Tensorflow implementation of Neural Ordinary Differential Equations
This is simple implementation of Neural Ordinary Differential Equations paper.
- Example result of probability density transformation using CNFs (two moons dataset). The first image shows continuous transformation from unit gaussian to two moons. Second image shows training loss, initial samples from two moons and target unit gaussian evolution during training.
Published Google slides presentation and other materials:
Notebooks are related with the content of the slides
- 0.Implementing_black_box_solver.ipynb - example which shows how to create simple black-box ODE solver based radioactive decay problem.
- 1.Demo_spiral.ipynb - reimplementation of the fitting spiral trajectory problem.
- 1A.Adjoint_method.ipynb - example which shows how to use adjoint method to optimize initial conditions of the ODE to satisfy final conditions.
- 2.Demo_optimize_bullet_trajectory.ipynb - similar to 1A, problem of finding initial condition for bullet velocity v in order to hit certain location x. Air drag is included.
- 3.Continuous_Normalizing_Flow.ipynb - demo of example implementation of Continuous Normalizing Flows (CNFs). Fitting of two moons dataset to unit gaussian and planar flows reimplementation of the selected paper result.
- 4.Adaptive_forward_errors.ipynb - RK4 errors vs adaptive solver
- tested on tensorflow==1.12
This implementation supports few fixed grid solvers (however adaptive forward integration mode is also possible with tensorflow odeint call).
Implemented solvers (only explicit):
It should be easy to implement any other solver (I believe). For example this is how RK4 solver is implemented:
def rk4_step(func, dt, state): k1 = func(state) k2 = func(euler_update(state, k1, dt / 2)) k3 = func(euler_update(state, k2, dt / 2)) k4 = func(euler_update(state, k3, dt)) return zip_map( zip(state, k1, k2, k3, k4), lambda h, dk1, dk2, dk3, dk4: h + dt * (dk1 + 2 * dk2 + 2 * dk3 + dk4) / 6, )
Reverse mode is implemented with adjoint method or can be computed with explicit backpropagation through graph.
Forward and reverse mode with Keras API
Example usage with Keras API:
import neural_ode class NNModule(tf.keras.Model): def __init__(self, num_filters): super(NNModule, self).__init__(name="Module") self.dense_1 = Dense(num_filters, activation="tanh") self.dense_2 = Dense(num_filters, activation="tanh") def call(self, inputs, **kwargs): t, x = inputs h = self.dense_1(x) return self.dense_2(h) # create model and ode solver model = NNModule(num_filters=3) ode = NeuralODE( model, t=np.linspace(0, 1.0, 20), solver=neural_ode.rk4_step ) x0 = tf.random_normal(shape=[12, 3]) with tf.GradientTape() as g: g.watch(x0) xN = ode.forward(x0) # some loss function here e.g. L2 loss = xN ** 2 # reverse mode with adjoint method dLoss = g.gradient(loss, xN) x0_rec, dLdx0, dLdW = ode.backward(xN, dLoss) # this is equivalent to: dLdx0, *dLdW = g.gradient(loss, [x0, *model.weights])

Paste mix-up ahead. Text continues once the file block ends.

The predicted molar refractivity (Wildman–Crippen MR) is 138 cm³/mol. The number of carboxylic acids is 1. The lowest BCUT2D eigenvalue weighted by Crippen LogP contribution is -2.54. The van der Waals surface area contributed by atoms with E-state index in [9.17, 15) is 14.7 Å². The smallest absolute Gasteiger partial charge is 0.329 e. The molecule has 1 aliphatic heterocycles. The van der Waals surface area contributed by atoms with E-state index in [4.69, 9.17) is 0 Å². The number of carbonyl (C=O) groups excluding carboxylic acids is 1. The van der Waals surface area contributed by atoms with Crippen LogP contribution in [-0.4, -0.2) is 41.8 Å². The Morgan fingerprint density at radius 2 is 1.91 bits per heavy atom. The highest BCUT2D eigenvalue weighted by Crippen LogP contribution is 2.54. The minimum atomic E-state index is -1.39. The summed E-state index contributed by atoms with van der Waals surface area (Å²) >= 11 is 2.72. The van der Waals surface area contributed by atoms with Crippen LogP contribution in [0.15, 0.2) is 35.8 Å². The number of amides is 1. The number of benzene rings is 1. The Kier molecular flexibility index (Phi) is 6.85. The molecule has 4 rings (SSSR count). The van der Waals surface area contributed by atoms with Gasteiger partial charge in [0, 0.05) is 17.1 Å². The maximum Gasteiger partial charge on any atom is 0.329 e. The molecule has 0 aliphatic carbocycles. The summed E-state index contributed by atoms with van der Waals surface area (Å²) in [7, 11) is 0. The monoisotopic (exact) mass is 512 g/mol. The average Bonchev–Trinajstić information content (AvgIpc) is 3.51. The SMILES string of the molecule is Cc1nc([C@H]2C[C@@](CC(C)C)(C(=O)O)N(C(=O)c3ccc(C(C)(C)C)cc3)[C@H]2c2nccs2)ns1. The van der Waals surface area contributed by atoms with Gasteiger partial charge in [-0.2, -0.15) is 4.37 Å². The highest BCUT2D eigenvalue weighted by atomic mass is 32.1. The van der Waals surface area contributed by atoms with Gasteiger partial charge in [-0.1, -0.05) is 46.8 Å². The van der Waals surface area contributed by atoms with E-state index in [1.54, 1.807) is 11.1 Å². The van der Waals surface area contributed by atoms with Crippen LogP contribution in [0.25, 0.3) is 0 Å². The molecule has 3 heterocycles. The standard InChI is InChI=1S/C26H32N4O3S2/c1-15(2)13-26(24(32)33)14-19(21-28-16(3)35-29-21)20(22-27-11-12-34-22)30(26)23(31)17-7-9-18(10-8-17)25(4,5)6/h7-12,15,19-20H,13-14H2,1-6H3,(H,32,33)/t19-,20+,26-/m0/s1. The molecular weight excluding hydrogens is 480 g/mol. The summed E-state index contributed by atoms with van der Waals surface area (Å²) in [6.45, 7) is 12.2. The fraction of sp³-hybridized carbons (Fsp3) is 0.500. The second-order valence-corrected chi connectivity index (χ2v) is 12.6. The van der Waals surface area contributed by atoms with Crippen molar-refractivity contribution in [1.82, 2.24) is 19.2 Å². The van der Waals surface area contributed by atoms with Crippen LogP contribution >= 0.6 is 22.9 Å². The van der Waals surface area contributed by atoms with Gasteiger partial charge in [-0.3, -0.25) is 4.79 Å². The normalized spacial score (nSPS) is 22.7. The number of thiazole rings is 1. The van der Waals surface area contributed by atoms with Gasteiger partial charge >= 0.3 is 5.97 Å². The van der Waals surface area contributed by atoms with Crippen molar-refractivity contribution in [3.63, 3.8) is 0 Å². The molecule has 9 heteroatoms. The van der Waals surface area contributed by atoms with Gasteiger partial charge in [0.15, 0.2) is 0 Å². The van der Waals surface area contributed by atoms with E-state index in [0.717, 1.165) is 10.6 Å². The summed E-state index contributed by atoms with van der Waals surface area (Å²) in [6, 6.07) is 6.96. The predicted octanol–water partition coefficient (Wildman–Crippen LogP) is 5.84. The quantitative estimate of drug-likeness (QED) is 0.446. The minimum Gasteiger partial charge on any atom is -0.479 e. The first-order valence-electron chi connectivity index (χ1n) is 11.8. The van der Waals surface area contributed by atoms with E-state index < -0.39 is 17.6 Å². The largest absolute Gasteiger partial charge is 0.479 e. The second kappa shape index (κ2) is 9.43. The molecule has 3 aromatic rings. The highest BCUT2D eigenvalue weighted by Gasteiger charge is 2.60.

For full and optimized code see notebook about CNFs:
num_samples = 512 cnf_net = CNF(input_dim=2, hidden_dim=32, n_ensemble=16) ode = NeuralODE(model=cnf_net, t=np.linspace(0, 1, 10)) for _ in ranage(1000): x0 = tf.to_float(make_moons(n_samples=num_samples, noise=0.08)) logdet0 = tf.zeros([num_samples, 1]) h0 = tf.concat([x0, logdet0], axis=1) hN = ode.forward(inputs=h0) with tf.GradientTape() as g: g.watch(hN) xN, logdetN = hN[:, :2], hN[:, 2] mle = tf.reduce_sum(p0.log_prob(xN), -1) loss = - tf.reduce_mean(mle - logdetN) h0_rec, dLdh0, dLdW = ode.backward(hN, g.gradient(loss, hN)) optimizer.apply_gradients(zip(dLdW, cnf_net.weights))
One can convert NeuralODE calls to static graph with tf.function (tf>=1.12) or defunc (tf 1.12). Here is example:
from neural_ode import defun_neural_ode ode = NeuralODE(model=some_model, t=t_grid, solver=some_solver) ode = defun_neural_ode(ode) ... # first call will take some time outputs = ode.forward(inputs=some_inputs) # second call will be much faster outputs = ode.forward(inputs=some_inputs)
For more examples see
- CNF autograd https://gist.github.com/rtqichen/91924063aa4cc95e7ef30b3a5491cc52
- CNF reference implementation (see link above): cnf_autograd_python.py
- Original implementation in pytorch: torchdiffeq
- no adaptive solver for reverse mode
- no implicit solvers
- tensorflow eager mode seems to be slow even after functionalization of the graph